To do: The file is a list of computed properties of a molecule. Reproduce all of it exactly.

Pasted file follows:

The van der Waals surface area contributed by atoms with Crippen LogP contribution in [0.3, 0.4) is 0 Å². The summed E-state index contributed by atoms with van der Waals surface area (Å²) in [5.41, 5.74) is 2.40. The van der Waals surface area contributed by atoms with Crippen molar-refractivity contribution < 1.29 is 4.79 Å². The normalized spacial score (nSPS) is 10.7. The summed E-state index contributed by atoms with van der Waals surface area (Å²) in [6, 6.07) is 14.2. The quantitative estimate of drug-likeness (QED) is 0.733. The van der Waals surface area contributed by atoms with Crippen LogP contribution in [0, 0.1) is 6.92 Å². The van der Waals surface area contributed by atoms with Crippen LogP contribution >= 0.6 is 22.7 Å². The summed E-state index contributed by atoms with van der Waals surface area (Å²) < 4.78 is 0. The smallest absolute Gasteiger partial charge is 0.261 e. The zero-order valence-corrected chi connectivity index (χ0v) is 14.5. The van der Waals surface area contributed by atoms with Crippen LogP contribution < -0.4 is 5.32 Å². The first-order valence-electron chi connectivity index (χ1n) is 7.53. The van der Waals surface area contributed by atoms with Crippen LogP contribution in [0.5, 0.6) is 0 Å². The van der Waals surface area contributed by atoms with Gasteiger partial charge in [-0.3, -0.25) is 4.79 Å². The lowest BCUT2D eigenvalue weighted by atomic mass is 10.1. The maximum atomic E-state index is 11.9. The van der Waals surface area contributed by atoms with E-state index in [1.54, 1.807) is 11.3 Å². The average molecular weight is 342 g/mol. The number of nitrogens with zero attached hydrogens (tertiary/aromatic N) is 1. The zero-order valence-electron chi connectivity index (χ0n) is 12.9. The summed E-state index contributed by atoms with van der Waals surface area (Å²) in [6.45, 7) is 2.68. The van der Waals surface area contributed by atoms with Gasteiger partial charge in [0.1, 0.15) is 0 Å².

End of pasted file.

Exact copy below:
The van der Waals surface area contributed by atoms with Crippen LogP contribution in [0.3, 0.4) is 0 Å². The summed E-state index contributed by atoms with van der Waals surface area (Å²) in [5.41, 5.74) is 2.40. The van der Waals surface area contributed by atoms with Crippen molar-refractivity contribution < 1.29 is 4.79 Å². The normalized spacial score (nSPS) is 10.7. The summed E-state index contributed by atoms with van der Waals surface area (Å²) in [6, 6.07) is 14.2. The quantitative estimate of drug-likeness (QED) is 0.733. The van der Waals surface area contributed by atoms with Crippen LogP contribution in [0, 0.1) is 6.92 Å². The van der Waals surface area contributed by atoms with Crippen LogP contribution >= 0.6 is 22.7 Å². The summed E-state index contributed by atoms with van der Waals surface area (Å²) < 4.78 is 0. The smallest absolute Gasteiger partial charge is 0.261 e. The zero-order valence-corrected chi connectivity index (χ0v) is 14.5. The van der Waals surface area contributed by atoms with Crippen LogP contribution < -0.4 is 5.32 Å². The first-order valence-electron chi connectivity index (χ1n) is 7.53. The van der Waals surface area contributed by atoms with Crippen LogP contribution in [0.5, 0.6) is 0 Å². The van der Waals surface area contributed by atoms with Gasteiger partial charge in [-0.3, -0.25) is 4.79 Å². The lowest BCUT2D eigenvalue weighted by atomic mass is 10.1. The maximum atomic E-state index is 11.9. The van der Waals surface area contributed by atoms with E-state index in [1.54, 1.807) is 11.3 Å². The average molecular weight is 342 g/mol. The number of nitrogens with zero attached hydrogens (tertiary/aromatic N) is 1. The zero-order valence-electron chi connectivity index (χ0n) is 12.9. The summed E-state index contributed by atoms with van der Waals surface area (Å²) in [6.45, 7) is 2.68. The van der Waals surface area contributed by atoms with Gasteiger partial charge in [0.1, 0.15) is 0 Å².